SendKeys using the API
VB provides the SendKeys command which is supposed to create key events in the focus control. However, in practice SendKeys sometimes doesn't work correctly, it is missing some keys and doesn't offer much flexibility in controlling the sequence of key strokes that gets sent. This article demonstrates using the Win32 keybd_event API call to circumvent these limitations.
The keybd_event functions synthesizes keystrokes; it is essentially the same routine that is called by a keyboard driver to generate real key events. Although the function has been superceded in NT and more modern 9x versions by SendInput it is still implemented on all systems and works well in most cases.
keybd_event itself takes two useful parameters; the virtual key code to emulate a keystroke for and a flag indicating whether the event is a key up or key down event.
There are two ways of setting the virtual key code. Firstly, you can use the virtual key constant directly. VB contains constants for most of the virtual key codes in the KeyCodeConstants enumeration, however, there are a number of missing keys such as the right mouse button key on the keyboard. Secondly, you can use the API VkKeyScan function to get the key code for a particular character.
Bringing this together, we can write simple functions to create key down and key up events:
Private Declare Sub keybd_event Lib "user32" ( _ ByVal bVk As Byte, ByVal bScan As Byte, _ ByVal dwFlags As Long, ByVal dwExtraInfo As Long) Private Const KEYEVENTF_EXTENDEDKEY = &H1 Private Const KEYEVENTF_KEYUP = &H2 Private Declare Function GetVersion Lib "kernel32" () As Long Private Declare Function VkKeyScan Lib "user32" Alias "VkKeyScanA" ( _ ByVal cChar As Byte) As Integer Private Declare Function VkKeyScanW Lib "user32" ( _ ByVal cChar As Integer) As Integer Private Declare Sub CopyMemory Lib "kernel32" Alias "RtlMoveMemory" ( _ lpvDest As Any, lpvSource As Any, ByVal cbCopy As Long) Public Sub KeyDown(ByVal vKey As KeyCodeConstants) keybd_event vKey, 0, KEYEVENTF_EXTENDEDKEY, 0 End Sub Public Sub KeyUp(ByVal vKey As KeyCodeConstants) keybd_event vKey, 0, KEYEVENTF_EXTENDEDKEY Or KEYEVENTF_KEYUP, 0 End Sub Public Function KeyCode(ByVal sChar As String) As KeyCodeConstants Dim bNt As Boolean Dim iKeyCode As Integer Dim b() As Byte Dim iKey As Integer Dim vKey As KeyCodeConstants Dim iShift As ShiftConstants ' Determine if we have Unicode support or not: bNt = ((GetVersion() And &H80000000) = 0) ' Get the keyboard scan code for the character: If (bNt) Then b = sChar CopyMemory iKey, b(0), 2 iKeyCode = VkKeyScanW(iKey) Else b = StrConv(sChar, vbFromUnicode) iKeyCode = VkKeyScan(b(0)) End If KeyCode = (iKeyCode And &HFF&) End Function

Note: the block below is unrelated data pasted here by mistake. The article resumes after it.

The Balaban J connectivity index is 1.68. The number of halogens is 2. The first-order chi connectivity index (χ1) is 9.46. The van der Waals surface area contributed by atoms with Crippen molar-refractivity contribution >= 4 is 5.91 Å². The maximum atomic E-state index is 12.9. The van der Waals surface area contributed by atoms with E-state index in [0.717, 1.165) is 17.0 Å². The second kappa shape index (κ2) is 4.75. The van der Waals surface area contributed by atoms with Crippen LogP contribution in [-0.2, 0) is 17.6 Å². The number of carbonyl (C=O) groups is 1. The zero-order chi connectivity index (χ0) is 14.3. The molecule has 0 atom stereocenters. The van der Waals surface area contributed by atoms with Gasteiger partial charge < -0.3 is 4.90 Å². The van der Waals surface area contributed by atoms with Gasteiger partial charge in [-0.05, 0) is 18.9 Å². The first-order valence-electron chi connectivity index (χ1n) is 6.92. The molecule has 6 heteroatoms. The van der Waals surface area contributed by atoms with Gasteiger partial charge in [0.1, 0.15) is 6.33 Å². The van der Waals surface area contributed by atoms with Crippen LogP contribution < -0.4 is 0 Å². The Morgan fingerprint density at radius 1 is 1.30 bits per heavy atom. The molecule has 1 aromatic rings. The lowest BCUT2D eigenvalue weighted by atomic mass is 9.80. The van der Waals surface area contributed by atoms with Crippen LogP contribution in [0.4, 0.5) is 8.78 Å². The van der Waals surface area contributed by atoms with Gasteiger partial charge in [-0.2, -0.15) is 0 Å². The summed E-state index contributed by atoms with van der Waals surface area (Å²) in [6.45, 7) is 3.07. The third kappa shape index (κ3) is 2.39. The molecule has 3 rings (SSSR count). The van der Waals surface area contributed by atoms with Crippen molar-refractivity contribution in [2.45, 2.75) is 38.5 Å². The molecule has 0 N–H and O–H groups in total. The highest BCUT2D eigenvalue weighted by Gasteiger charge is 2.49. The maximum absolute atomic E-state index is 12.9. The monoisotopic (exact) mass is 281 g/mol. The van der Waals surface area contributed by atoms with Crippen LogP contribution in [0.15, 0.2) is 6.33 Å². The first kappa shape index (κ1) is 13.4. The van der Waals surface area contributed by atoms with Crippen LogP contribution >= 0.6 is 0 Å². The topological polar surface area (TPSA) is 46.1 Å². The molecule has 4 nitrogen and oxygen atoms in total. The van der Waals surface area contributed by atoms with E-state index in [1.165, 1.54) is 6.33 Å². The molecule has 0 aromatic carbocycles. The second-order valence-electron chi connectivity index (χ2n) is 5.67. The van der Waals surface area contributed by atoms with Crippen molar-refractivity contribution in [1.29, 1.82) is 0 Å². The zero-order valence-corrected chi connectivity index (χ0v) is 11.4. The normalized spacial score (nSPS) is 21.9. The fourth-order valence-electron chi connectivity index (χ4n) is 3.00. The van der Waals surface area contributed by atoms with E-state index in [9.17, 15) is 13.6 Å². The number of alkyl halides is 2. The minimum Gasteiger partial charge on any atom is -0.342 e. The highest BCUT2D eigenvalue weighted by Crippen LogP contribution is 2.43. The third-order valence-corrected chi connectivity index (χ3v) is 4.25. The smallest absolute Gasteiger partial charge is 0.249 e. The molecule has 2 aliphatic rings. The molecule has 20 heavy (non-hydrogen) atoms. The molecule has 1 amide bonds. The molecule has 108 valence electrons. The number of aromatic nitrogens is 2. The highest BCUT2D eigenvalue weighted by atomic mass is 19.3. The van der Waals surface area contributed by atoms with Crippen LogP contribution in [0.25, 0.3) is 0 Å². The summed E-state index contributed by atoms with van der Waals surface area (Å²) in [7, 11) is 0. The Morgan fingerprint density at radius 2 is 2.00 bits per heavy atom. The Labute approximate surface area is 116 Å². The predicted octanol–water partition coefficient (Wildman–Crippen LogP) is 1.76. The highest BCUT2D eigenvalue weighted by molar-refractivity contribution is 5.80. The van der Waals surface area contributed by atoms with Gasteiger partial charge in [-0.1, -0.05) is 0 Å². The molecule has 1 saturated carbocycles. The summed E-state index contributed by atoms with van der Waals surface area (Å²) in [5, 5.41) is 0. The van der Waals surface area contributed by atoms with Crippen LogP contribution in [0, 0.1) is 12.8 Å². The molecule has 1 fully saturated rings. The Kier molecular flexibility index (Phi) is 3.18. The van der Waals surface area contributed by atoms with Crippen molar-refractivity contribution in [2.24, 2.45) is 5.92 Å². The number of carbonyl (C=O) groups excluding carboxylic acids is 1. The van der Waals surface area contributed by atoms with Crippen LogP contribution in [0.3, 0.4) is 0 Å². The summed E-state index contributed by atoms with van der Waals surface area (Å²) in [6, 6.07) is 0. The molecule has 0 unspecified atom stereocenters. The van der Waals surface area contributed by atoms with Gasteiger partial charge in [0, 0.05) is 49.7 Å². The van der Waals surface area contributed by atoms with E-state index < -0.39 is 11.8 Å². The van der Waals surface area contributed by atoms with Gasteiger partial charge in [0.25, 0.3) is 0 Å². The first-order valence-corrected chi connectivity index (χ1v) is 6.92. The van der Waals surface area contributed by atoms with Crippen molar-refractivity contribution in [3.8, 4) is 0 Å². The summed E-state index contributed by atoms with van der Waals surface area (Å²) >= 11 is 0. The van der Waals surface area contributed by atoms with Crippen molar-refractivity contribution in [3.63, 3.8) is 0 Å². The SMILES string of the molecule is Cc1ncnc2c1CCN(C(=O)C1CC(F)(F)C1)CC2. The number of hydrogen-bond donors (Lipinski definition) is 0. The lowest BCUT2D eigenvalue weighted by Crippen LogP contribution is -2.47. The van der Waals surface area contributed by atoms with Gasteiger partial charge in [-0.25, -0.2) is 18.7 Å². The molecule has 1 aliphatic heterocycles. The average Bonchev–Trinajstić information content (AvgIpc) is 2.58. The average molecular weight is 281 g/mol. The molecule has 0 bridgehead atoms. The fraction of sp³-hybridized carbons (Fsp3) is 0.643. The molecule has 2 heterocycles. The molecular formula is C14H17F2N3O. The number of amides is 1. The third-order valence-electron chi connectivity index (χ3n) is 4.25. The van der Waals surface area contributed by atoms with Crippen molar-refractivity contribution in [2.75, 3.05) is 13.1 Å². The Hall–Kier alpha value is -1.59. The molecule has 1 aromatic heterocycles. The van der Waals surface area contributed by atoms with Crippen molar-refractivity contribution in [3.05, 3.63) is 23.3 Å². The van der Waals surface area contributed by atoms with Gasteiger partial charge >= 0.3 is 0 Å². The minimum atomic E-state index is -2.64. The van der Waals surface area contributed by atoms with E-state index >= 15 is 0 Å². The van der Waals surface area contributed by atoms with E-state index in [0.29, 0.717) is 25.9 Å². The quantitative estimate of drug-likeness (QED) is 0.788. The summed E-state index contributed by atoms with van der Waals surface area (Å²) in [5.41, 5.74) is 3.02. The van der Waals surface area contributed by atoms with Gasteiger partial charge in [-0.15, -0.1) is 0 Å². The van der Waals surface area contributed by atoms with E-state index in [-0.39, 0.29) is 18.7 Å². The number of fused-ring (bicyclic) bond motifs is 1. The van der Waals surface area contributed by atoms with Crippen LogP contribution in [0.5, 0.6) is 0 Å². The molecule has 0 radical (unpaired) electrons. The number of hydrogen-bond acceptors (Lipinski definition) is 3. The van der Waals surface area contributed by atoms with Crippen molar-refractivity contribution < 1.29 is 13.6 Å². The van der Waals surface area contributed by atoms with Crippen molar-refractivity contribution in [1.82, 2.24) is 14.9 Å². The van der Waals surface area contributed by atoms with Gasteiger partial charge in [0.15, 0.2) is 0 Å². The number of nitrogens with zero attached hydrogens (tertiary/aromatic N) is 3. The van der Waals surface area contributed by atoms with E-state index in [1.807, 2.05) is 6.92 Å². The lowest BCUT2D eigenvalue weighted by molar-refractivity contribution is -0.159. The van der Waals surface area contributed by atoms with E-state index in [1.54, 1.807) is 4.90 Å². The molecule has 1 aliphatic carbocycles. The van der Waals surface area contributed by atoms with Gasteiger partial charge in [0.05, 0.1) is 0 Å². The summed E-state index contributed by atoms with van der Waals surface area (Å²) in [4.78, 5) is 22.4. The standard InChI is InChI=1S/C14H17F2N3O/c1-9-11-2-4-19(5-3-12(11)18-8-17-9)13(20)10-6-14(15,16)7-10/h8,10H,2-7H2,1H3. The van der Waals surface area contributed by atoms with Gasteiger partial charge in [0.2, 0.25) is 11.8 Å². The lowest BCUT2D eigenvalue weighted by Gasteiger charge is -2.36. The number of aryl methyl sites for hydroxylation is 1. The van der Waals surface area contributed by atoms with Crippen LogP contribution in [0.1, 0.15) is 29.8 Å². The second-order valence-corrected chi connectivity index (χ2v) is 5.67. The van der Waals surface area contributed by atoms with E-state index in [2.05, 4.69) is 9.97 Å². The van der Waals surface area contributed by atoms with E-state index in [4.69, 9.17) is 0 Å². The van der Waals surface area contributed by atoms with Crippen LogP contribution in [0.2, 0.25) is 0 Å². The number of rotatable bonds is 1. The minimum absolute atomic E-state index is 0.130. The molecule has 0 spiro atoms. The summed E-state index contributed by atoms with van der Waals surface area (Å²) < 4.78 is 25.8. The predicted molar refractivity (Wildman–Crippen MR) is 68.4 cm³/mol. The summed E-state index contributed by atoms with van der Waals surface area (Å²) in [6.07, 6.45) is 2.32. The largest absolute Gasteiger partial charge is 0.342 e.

Being able to independently make key down and key up calls can make using send keys more flexible. However, you should be careful to ensure you pair key down and up calls, particularly with the control, alt and shift keys otherwise your computer can become hard to use!
The demonstration application takes the code given above and wraps an implementation of the VB SendKeys parser around it in a class called cSendKeys. This class can be used almost as a drop in replacement for the VB SendKeys function, the only difference being that you need to create an instance of the class and use it to call the SendKeys method. The application uses this class to perform a variety of key operations on it's own form (although practically you would probably use this code to automate another window).